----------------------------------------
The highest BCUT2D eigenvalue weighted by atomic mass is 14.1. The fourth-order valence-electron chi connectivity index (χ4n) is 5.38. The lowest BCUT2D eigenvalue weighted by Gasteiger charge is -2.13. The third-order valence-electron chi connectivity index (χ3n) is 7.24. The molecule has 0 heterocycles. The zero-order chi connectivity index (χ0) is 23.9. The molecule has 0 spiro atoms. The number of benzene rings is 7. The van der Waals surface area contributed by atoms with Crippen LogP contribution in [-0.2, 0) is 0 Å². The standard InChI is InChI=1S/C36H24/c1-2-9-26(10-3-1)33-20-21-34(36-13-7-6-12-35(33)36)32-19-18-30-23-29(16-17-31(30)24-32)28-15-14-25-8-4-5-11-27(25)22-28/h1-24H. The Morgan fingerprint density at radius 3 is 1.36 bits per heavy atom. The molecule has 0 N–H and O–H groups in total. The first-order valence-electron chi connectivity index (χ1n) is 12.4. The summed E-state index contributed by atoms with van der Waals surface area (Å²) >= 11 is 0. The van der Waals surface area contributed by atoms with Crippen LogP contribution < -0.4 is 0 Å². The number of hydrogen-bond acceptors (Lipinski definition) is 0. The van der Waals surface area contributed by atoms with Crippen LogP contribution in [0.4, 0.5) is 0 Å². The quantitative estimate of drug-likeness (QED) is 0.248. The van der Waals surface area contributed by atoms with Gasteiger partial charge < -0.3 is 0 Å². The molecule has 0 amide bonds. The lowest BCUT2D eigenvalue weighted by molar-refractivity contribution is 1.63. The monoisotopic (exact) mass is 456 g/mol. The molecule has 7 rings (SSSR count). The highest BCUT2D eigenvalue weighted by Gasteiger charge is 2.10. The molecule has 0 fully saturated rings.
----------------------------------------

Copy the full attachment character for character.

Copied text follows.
The highest BCUT2D eigenvalue weighted by atomic mass is 14.1. The fourth-order valence-electron chi connectivity index (χ4n) is 5.38. The lowest BCUT2D eigenvalue weighted by Gasteiger charge is -2.13. The third-order valence-electron chi connectivity index (χ3n) is 7.24. The molecule has 0 heterocycles. The zero-order chi connectivity index (χ0) is 23.9. The molecule has 0 spiro atoms. The number of benzene rings is 7. The van der Waals surface area contributed by atoms with Crippen LogP contribution in [-0.2, 0) is 0 Å². The standard InChI is InChI=1S/C36H24/c1-2-9-26(10-3-1)33-20-21-34(36-13-7-6-12-35(33)36)32-19-18-30-23-29(16-17-31(30)24-32)28-15-14-25-8-4-5-11-27(25)22-28/h1-24H. The Morgan fingerprint density at radius 3 is 1.36 bits per heavy atom. The molecule has 0 N–H and O–H groups in total. The first-order valence-electron chi connectivity index (χ1n) is 12.4. The summed E-state index contributed by atoms with van der Waals surface area (Å²) >= 11 is 0. The van der Waals surface area contributed by atoms with Crippen LogP contribution < -0.4 is 0 Å². The number of hydrogen-bond acceptors (Lipinski definition) is 0. The van der Waals surface area contributed by atoms with Crippen LogP contribution in [0.4, 0.5) is 0 Å². The quantitative estimate of drug-likeness (QED) is 0.248. The van der Waals surface area contributed by atoms with Gasteiger partial charge < -0.3 is 0 Å². The molecule has 0 amide bonds. The lowest BCUT2D eigenvalue weighted by molar-refractivity contribution is 1.63. The monoisotopic (exact) mass is 456 g/mol. The molecule has 7 rings (SSSR count). The highest BCUT2D eigenvalue weighted by Gasteiger charge is 2.10. The molecule has 0 fully saturated rings.